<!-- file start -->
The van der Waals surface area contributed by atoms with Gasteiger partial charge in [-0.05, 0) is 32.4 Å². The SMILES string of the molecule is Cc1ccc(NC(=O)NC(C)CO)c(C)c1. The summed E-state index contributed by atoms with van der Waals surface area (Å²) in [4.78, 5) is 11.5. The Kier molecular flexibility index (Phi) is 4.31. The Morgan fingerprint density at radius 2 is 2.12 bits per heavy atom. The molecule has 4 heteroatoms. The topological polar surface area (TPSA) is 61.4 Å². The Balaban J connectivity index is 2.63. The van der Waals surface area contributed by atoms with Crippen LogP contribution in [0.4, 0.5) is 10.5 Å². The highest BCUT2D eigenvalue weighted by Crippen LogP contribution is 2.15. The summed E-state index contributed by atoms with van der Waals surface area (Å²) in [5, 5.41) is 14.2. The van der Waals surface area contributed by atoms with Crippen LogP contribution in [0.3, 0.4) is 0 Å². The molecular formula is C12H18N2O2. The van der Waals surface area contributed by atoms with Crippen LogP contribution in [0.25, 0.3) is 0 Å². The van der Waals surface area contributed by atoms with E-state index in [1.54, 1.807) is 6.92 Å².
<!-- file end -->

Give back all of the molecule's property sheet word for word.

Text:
The van der Waals surface area contributed by atoms with Gasteiger partial charge in [-0.05, 0) is 32.4 Å². The SMILES string of the molecule is Cc1ccc(NC(=O)NC(C)CO)c(C)c1. The summed E-state index contributed by atoms with van der Waals surface area (Å²) in [4.78, 5) is 11.5. The Kier molecular flexibility index (Phi) is 4.31. The Morgan fingerprint density at radius 2 is 2.12 bits per heavy atom. The molecule has 4 heteroatoms. The topological polar surface area (TPSA) is 61.4 Å². The Balaban J connectivity index is 2.63. The van der Waals surface area contributed by atoms with Crippen LogP contribution in [0.4, 0.5) is 10.5 Å². The highest BCUT2D eigenvalue weighted by Crippen LogP contribution is 2.15. The summed E-state index contributed by atoms with van der Waals surface area (Å²) in [5, 5.41) is 14.2. The van der Waals surface area contributed by atoms with Crippen LogP contribution in [0.3, 0.4) is 0 Å². The molecular formula is C12H18N2O2. The van der Waals surface area contributed by atoms with Crippen LogP contribution in [0.25, 0.3) is 0 Å². The van der Waals surface area contributed by atoms with E-state index in [1.54, 1.807) is 6.92 Å².